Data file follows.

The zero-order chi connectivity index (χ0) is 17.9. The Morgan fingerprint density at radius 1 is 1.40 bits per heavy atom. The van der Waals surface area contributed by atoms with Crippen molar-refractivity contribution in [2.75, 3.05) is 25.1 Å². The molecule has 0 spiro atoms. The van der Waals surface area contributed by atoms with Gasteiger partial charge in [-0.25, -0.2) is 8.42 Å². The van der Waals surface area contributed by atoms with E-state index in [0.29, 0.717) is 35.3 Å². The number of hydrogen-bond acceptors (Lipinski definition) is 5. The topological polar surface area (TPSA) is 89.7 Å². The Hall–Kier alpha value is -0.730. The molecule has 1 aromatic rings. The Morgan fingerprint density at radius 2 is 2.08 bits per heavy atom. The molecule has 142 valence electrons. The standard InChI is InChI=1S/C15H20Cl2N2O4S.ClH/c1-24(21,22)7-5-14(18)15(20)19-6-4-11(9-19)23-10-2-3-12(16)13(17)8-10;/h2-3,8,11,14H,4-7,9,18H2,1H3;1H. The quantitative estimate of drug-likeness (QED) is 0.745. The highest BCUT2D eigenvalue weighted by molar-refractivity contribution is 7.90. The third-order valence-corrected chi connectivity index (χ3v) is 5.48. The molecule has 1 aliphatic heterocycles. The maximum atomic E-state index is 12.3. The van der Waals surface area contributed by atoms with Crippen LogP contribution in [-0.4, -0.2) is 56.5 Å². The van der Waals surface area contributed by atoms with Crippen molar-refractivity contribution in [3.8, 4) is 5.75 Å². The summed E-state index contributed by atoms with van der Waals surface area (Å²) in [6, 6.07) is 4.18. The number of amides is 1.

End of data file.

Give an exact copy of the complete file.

The zero-order chi connectivity index (χ0) is 17.9. The Morgan fingerprint density at radius 1 is 1.40 bits per heavy atom. The van der Waals surface area contributed by atoms with Crippen molar-refractivity contribution in [2.75, 3.05) is 25.1 Å². The molecule has 0 spiro atoms. The van der Waals surface area contributed by atoms with Gasteiger partial charge in [-0.25, -0.2) is 8.42 Å². The van der Waals surface area contributed by atoms with E-state index in [0.29, 0.717) is 35.3 Å². The number of hydrogen-bond acceptors (Lipinski definition) is 5. The topological polar surface area (TPSA) is 89.7 Å². The Hall–Kier alpha value is -0.730. The molecule has 1 aromatic rings. The Morgan fingerprint density at radius 2 is 2.08 bits per heavy atom. The molecule has 142 valence electrons. The standard InChI is InChI=1S/C15H20Cl2N2O4S.ClH/c1-24(21,22)7-5-14(18)15(20)19-6-4-11(9-19)23-10-2-3-12(16)13(17)8-10;/h2-3,8,11,14H,4-7,9,18H2,1H3;1H. The quantitative estimate of drug-likeness (QED) is 0.745. The highest BCUT2D eigenvalue weighted by molar-refractivity contribution is 7.90. The third-order valence-corrected chi connectivity index (χ3v) is 5.48. The molecule has 1 aliphatic heterocycles. The maximum atomic E-state index is 12.3. The van der Waals surface area contributed by atoms with Crippen LogP contribution in [-0.4, -0.2) is 56.5 Å². The van der Waals surface area contributed by atoms with Crippen molar-refractivity contribution in [3.8, 4) is 5.75 Å². The summed E-state index contributed by atoms with van der Waals surface area (Å²) in [6, 6.07) is 4.18. The number of amides is 1.